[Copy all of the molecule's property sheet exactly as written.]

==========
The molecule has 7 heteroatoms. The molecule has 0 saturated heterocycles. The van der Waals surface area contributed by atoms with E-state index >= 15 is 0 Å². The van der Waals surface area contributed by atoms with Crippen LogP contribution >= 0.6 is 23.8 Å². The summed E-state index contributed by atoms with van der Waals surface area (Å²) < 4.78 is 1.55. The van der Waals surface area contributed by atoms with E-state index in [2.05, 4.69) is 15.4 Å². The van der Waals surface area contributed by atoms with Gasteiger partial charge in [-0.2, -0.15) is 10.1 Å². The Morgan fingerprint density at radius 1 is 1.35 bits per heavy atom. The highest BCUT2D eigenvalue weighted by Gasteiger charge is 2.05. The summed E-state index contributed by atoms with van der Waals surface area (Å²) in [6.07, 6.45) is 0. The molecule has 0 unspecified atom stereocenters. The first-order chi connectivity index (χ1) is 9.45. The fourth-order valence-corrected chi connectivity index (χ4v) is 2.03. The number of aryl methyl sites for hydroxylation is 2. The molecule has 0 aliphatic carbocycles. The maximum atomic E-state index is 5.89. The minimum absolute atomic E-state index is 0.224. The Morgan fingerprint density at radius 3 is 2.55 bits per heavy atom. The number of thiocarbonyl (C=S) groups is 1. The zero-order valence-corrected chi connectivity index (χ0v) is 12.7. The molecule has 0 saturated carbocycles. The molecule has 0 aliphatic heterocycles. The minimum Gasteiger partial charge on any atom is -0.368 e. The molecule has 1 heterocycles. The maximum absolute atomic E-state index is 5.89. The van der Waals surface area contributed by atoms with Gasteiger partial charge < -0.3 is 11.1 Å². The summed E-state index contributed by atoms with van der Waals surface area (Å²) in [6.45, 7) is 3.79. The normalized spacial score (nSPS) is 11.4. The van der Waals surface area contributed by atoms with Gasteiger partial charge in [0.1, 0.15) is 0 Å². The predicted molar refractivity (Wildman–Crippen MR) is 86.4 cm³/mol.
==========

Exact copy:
The molecule has 7 heteroatoms. The molecule has 0 saturated heterocycles. The van der Waals surface area contributed by atoms with E-state index >= 15 is 0 Å². The van der Waals surface area contributed by atoms with Crippen LogP contribution >= 0.6 is 23.8 Å². The summed E-state index contributed by atoms with van der Waals surface area (Å²) < 4.78 is 1.55. The van der Waals surface area contributed by atoms with E-state index in [2.05, 4.69) is 15.4 Å². The van der Waals surface area contributed by atoms with Gasteiger partial charge in [-0.2, -0.15) is 10.1 Å². The Morgan fingerprint density at radius 1 is 1.35 bits per heavy atom. The highest BCUT2D eigenvalue weighted by Gasteiger charge is 2.05. The summed E-state index contributed by atoms with van der Waals surface area (Å²) in [6.07, 6.45) is 0. The molecule has 0 unspecified atom stereocenters. The first-order chi connectivity index (χ1) is 9.45. The fourth-order valence-corrected chi connectivity index (χ4v) is 2.03. The number of aryl methyl sites for hydroxylation is 2. The molecule has 0 aliphatic carbocycles. The maximum atomic E-state index is 5.89. The minimum absolute atomic E-state index is 0.224. The Morgan fingerprint density at radius 3 is 2.55 bits per heavy atom. The number of thiocarbonyl (C=S) groups is 1. The zero-order valence-corrected chi connectivity index (χ0v) is 12.7. The molecule has 0 saturated carbocycles. The molecule has 0 aliphatic heterocycles. The minimum Gasteiger partial charge on any atom is -0.368 e. The molecule has 1 heterocycles. The maximum absolute atomic E-state index is 5.89. The van der Waals surface area contributed by atoms with Gasteiger partial charge < -0.3 is 11.1 Å². The summed E-state index contributed by atoms with van der Waals surface area (Å²) in [6.45, 7) is 3.79. The normalized spacial score (nSPS) is 11.4. The van der Waals surface area contributed by atoms with Gasteiger partial charge in [0.1, 0.15) is 0 Å². The predicted molar refractivity (Wildman–Crippen MR) is 86.4 cm³/mol.